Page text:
Pre-Workouts: Many of these products contain various vitamin b, amino acids, and what I will refer to as aerating compounds. They essentially get more air to your blood and provide you with a placebo effect pump up feeling. I am not the largest supporter of these products and the massive amount of them that exist. They conveniently affect everyone differently. Even if it only makes you think that it is working, that might help your workout. They can potentially reduce lactic acid buildup, allowing you to perform more repetitions and further tear your muscle fibers before fatigue sets in too far. I recommend Cellucor C4 if you want one that tastes better. MusclePharm Assault is another one that tastes alright and is more effective. If you want a better value, try Jack3d. Try to stay away from lemonades and fruit punches, they usually taste worse. Usually stick to one scoop, but follow directions. I like to take these on an empty stomach, but I have a sensitive stomach so it’s up to you.
Intra-Workouts: Again, I am even less of a fan of these products. They are very similar to pre-workouts, but they provide you with more carbohydrates and electrolytes to help you maintain endurance based strengths throughout a workout. These are more useful for longer workouts. I recommend Cytosport’s Cytomax. Ask for flavor recommendations, but they are all relatively good in terms of taste. Take one scoop for an hour-long workout, or two for a two-hour long workout. Make sure you double your amount of water if doubling scoops.
Post-Workouts: Protein supplements are the reason this article was written. I recommend that you eat a gram of protein for every pound you want in your goal weight. I want to weigh 225 pounds again, so I shoot for at least 225 grams of protein a day. Sometimes that can be hard to achieve on a certain budget or with time restraints. Protein powders provide a reasonably priced and very dense protein serving, and they usually have other vitamins, minerals, and amino acids as well. Thus, you can quickly hit a protein goal by making a shake with these powders. I prefer eating real foods for protein, fish being my go to.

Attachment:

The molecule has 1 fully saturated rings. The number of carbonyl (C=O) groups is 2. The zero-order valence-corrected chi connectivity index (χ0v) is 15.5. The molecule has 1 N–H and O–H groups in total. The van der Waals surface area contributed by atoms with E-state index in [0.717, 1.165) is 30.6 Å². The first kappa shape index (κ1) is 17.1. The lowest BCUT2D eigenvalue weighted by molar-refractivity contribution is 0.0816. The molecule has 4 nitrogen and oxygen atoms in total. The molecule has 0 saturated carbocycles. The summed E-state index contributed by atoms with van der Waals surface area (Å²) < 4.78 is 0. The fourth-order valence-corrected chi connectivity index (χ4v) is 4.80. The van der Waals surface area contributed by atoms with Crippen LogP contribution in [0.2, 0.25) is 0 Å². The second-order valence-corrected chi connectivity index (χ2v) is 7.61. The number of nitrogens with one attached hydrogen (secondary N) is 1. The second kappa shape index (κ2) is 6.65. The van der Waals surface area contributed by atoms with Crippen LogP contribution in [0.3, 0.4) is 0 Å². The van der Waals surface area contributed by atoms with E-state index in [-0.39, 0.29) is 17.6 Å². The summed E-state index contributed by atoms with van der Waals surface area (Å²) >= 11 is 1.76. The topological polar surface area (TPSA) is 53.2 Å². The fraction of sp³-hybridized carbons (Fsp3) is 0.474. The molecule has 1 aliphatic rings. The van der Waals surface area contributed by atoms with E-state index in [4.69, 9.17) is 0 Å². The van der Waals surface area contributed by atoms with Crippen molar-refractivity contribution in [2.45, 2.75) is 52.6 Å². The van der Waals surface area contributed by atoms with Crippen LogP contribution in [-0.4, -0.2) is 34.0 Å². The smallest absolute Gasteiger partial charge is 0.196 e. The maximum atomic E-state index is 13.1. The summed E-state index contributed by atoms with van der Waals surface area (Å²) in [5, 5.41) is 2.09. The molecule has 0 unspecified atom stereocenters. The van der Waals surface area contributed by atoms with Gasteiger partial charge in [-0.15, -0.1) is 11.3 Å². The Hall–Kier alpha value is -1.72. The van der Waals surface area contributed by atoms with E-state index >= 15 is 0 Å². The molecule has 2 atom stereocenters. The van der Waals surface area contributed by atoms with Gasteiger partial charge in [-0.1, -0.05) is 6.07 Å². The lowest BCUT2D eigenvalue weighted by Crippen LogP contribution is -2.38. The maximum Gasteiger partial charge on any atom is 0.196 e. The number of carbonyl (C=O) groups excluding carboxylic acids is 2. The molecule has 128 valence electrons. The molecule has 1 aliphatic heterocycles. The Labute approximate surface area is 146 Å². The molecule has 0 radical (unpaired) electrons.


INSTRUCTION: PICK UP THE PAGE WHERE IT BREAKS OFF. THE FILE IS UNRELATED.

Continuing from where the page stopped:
Nevertheless, if you are looking for a more complex and tasty product, I recommend Cytosport’s Muscle and Monster Milks. BSN’s Syntha-6 is a good value, mixes well, and tastes alright. For the purists out there, I would stick to Optimum Nutrition’s Isolated Whey Protein and Isolated Casein Protein. Now, it is up to you, but do not try the crazy flavors like Cookies n’ Cream. They are awful. Stick with chocolate or vanilla, depending on your preference. Moving backwards, whey protein is derived from the process of making cheese while casein is more so derived from the milk of mammals directly. Whey breaks down and is processed faster, so I usually take it during the day. Casein processes slower but is still protein packed so I usually take it before going to sleep. Get both if you’re super serious, or whey if you’re starting out easy.
A post for dieting and nutrition will be made in the future and it will go more into depth of how these products can fit into your diets. For now, here are just introductory tips and product recommendations.